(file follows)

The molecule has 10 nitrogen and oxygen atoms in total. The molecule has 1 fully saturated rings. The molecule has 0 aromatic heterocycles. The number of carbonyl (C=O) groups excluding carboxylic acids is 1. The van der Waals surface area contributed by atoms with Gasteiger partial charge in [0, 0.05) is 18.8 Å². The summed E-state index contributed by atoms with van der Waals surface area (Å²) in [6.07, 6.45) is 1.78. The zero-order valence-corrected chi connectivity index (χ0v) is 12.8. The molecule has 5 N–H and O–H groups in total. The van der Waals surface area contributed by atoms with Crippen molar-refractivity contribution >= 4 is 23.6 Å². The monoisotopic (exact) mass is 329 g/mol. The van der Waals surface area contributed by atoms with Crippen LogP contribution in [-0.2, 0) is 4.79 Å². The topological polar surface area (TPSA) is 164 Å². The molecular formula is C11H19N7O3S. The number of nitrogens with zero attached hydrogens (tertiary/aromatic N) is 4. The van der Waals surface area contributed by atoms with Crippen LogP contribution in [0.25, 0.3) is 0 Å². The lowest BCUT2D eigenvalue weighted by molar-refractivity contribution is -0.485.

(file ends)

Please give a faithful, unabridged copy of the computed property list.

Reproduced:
The molecule has 10 nitrogen and oxygen atoms in total. The molecule has 1 fully saturated rings. The molecule has 0 aromatic heterocycles. The number of carbonyl (C=O) groups excluding carboxylic acids is 1. The van der Waals surface area contributed by atoms with Gasteiger partial charge in [0, 0.05) is 18.8 Å². The summed E-state index contributed by atoms with van der Waals surface area (Å²) in [6.07, 6.45) is 1.78. The zero-order valence-corrected chi connectivity index (χ0v) is 12.8. The molecule has 5 N–H and O–H groups in total. The van der Waals surface area contributed by atoms with Crippen molar-refractivity contribution >= 4 is 23.6 Å². The monoisotopic (exact) mass is 329 g/mol. The van der Waals surface area contributed by atoms with Crippen LogP contribution in [-0.2, 0) is 4.79 Å². The topological polar surface area (TPSA) is 164 Å². The molecular formula is C11H19N7O3S. The number of nitrogens with zero attached hydrogens (tertiary/aromatic N) is 4. The van der Waals surface area contributed by atoms with Crippen LogP contribution in [0.25, 0.3) is 0 Å². The lowest BCUT2D eigenvalue weighted by molar-refractivity contribution is -0.485.